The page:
kosher salt
fresh ground pepper

In a large skillet head the olive oil over medium heat. Add the shallot and saute for a few minutes until soft. Add garlic and preserved lemon and saute being careful not to burn garlic. Add chickpeas and spices. Saute and add more olive oil if needed. Add kale and saute for 5-15 minutes until kale leaves are cooked to desired texture. Sprinkle with salt and pepper.

Serve as a salad, as a side to chicken or fish, or as a vegetarian main course.

The Love of My Life

Tomatoes are the love of my life (after my hubby and kids I suppose). I am so obsessed with tomatoes that it dictates a few of my summer months - getting to the market, selecting the right combination from Billy's, preparing salads, caprese and pastas to eat, and cooking up soups and sauces to freeze. I am wild about good tomatoes. So, you can imagine my delight when I came across a new vendor at the Ballard farmers market two weeks ago. Tomato Goodness  is selling jarred tomato sauces using all fresh, local, organic ingredients - including Billy's tomatoes. I was so excited. Last night I used my jar of Summer Sauce (tomato sauce with basil and roasted garlic) and it was delicious. It was good enough to just use as is, but I wanted to try a new recipe so I dolled it up a bit.

I used Rustichella d'Abruzzo Strozzapretti noodles that I bought at Delaurenti. I love that brand of noodles in any shape. I also bought really good ricotta at Delaurenti. It's nice to buy cheese there because it's not pre-packaged so you can buy smaller amounts of really great quality cheese for less.

My husband and I both loved this pasta. It was easy to make, simple flavors, but very fresh tasting. The ricotta was a fun new flavor to have in pasta too.

Pasta with Tomato Sauce & Ricotta
Inspired by Rachel Eats

1T olive oil (or more)
1/2 T butter
1/3 cup finely chopped yellow onion
1/4 cup finely chopped carrot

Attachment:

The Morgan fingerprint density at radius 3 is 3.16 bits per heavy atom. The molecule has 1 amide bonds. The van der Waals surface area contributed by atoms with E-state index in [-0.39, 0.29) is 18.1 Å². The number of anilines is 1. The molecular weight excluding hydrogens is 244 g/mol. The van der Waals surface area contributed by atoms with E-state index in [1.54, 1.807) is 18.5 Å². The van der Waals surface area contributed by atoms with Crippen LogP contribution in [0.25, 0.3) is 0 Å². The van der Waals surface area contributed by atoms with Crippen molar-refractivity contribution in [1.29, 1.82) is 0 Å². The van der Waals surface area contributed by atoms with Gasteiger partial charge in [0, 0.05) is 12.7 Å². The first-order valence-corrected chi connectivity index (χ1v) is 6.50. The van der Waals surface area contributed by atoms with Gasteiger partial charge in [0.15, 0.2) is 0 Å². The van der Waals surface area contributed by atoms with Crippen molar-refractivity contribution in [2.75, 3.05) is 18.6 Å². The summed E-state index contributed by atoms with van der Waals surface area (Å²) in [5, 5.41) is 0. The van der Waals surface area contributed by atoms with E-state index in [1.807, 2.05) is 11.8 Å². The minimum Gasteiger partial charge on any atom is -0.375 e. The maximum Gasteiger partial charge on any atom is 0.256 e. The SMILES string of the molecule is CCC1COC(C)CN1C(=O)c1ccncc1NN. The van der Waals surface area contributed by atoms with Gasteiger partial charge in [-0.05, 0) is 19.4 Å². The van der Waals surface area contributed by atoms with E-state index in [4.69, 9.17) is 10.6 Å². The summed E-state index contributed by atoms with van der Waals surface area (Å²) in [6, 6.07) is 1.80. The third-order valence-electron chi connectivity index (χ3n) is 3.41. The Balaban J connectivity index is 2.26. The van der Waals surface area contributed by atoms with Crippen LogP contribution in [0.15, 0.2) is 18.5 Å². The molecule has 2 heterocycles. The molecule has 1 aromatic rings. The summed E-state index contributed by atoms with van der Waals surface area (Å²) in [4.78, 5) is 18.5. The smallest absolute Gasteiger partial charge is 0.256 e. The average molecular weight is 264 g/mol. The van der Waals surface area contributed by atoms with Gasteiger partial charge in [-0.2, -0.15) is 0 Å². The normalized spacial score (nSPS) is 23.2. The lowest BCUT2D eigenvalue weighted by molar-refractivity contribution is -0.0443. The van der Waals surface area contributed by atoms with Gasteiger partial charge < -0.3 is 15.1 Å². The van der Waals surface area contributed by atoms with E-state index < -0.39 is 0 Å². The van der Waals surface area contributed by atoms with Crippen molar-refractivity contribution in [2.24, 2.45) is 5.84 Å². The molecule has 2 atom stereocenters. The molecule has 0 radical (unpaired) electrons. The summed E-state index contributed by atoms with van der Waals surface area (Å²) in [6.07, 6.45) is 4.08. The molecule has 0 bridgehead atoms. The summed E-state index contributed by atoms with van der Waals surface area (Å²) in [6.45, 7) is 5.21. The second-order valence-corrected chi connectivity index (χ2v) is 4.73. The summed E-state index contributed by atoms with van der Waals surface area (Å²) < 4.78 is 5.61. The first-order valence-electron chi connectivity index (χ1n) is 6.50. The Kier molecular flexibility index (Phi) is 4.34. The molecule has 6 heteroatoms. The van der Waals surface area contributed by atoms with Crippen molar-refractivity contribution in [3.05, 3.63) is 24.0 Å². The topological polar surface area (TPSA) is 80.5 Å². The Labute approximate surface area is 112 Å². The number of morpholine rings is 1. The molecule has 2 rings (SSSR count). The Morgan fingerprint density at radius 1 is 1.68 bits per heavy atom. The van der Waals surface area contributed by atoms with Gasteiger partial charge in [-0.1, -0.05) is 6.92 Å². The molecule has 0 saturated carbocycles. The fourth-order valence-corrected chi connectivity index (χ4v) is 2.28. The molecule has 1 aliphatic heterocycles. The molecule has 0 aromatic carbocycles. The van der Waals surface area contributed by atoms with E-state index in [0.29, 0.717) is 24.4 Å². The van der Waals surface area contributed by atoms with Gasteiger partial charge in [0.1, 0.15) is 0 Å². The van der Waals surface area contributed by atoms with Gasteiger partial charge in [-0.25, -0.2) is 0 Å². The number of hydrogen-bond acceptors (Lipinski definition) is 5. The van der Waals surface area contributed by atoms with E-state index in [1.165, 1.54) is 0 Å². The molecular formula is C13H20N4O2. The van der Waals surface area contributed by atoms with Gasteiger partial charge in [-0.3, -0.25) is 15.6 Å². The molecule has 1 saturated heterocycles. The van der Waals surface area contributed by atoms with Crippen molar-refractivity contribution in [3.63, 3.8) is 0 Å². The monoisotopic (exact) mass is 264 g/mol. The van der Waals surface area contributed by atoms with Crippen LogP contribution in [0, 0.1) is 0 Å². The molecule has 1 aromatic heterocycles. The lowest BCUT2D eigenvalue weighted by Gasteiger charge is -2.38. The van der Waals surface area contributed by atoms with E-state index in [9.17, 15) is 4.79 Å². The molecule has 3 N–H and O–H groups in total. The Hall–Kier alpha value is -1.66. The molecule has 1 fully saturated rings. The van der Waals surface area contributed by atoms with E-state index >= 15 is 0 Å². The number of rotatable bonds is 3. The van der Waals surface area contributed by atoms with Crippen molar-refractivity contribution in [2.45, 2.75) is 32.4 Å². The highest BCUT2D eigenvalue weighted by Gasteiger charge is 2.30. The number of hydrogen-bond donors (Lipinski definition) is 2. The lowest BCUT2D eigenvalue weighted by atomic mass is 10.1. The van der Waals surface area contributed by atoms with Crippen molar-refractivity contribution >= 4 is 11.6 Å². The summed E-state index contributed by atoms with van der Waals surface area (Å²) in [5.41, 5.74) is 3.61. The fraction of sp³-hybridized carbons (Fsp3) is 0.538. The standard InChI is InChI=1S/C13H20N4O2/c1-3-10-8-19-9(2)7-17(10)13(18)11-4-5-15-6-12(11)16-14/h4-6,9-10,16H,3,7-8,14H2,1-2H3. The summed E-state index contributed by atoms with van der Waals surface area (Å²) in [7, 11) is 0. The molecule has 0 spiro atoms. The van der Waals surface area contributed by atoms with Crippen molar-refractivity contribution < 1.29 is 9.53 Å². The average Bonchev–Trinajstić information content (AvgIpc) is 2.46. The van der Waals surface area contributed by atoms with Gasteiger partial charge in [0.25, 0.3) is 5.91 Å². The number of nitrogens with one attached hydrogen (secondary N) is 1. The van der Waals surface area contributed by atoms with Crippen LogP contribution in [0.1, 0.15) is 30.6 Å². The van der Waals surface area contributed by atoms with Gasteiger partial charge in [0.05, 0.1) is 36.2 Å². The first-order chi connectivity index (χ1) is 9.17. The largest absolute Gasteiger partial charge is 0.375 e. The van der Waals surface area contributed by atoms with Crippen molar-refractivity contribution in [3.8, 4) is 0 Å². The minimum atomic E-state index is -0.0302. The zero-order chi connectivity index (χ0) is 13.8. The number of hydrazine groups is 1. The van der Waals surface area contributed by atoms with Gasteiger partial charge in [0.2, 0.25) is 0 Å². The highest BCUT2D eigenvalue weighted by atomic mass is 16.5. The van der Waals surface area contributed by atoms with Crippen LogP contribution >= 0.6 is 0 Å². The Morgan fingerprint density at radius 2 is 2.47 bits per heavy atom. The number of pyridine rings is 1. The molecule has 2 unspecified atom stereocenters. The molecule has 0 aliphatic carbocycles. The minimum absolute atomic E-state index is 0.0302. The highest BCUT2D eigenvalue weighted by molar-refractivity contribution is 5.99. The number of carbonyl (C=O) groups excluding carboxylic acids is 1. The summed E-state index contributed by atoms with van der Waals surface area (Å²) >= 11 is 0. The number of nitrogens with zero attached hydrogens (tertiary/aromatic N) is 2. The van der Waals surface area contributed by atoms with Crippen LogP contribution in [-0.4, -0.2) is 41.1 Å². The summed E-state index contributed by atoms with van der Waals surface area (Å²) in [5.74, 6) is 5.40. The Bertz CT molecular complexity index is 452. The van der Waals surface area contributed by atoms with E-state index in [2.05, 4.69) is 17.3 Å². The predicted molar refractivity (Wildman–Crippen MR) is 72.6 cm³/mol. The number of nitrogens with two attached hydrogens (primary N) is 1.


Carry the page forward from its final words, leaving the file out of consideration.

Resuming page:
1/4 cup finely chopped celery
1 t minced garlic
1 jar Tomato Goodness Summer Sauce
1 package noodles
1/2 cup good ricotta cheese

Fill a large pot with water and place over medium heat.

Heat olive oil in a sauce pan over medium heat. Add the onion and saute until soft. Then add carrots and saute for a few minutes, then celery, then garlic. Once everything is softened (careful not to burn), add the tomato sauce and a sprinkle of salt. Simmer for an hour.

Bring your pan with water to a boil. Season with salt (enough to taste like the sea), then cook noodles until al dente. Using a strainer or skimmer, remove pasta and transfer to the sauce pan, adding noodles one scoop at a time until it's the right balance. (I like my noodles saucy). Stir to coat.

Put noodles in bowls and top with a dollop of ricotta cheese.

Tuesday, January 17, 2012

Chocolate Banana Muffins: Breakfast or Dessert?


I say both!

One of my very first blog posts, just a few weeks into starting Over Cocktails, was Going Bananas about making a few different recipes for banana muffins. Last night I got the itch for banana muffins and as usual, I couldn't make them just one way.

My friend Jennie said that she puts chocolate chips in her banana bread so I thought I'd try that with the muffins. I used the Epicurious recipe for Banana Macadamia Nut Muffins. I pulled some batter right before adding the nuts and used chocolate chips instead. When they came out of the oven and those chocolate chips were warm and oozing, they were deeeeeeeelicious. A perfect dessert. They were still delicious this morning served cold with coffee. A perfect breakfast. I did the rest with macadamia nuts like the recipe calls for and the kids gobbled those up for breakfast. Going forward I will always split the recipe. It's fun to have both nutty and sweet.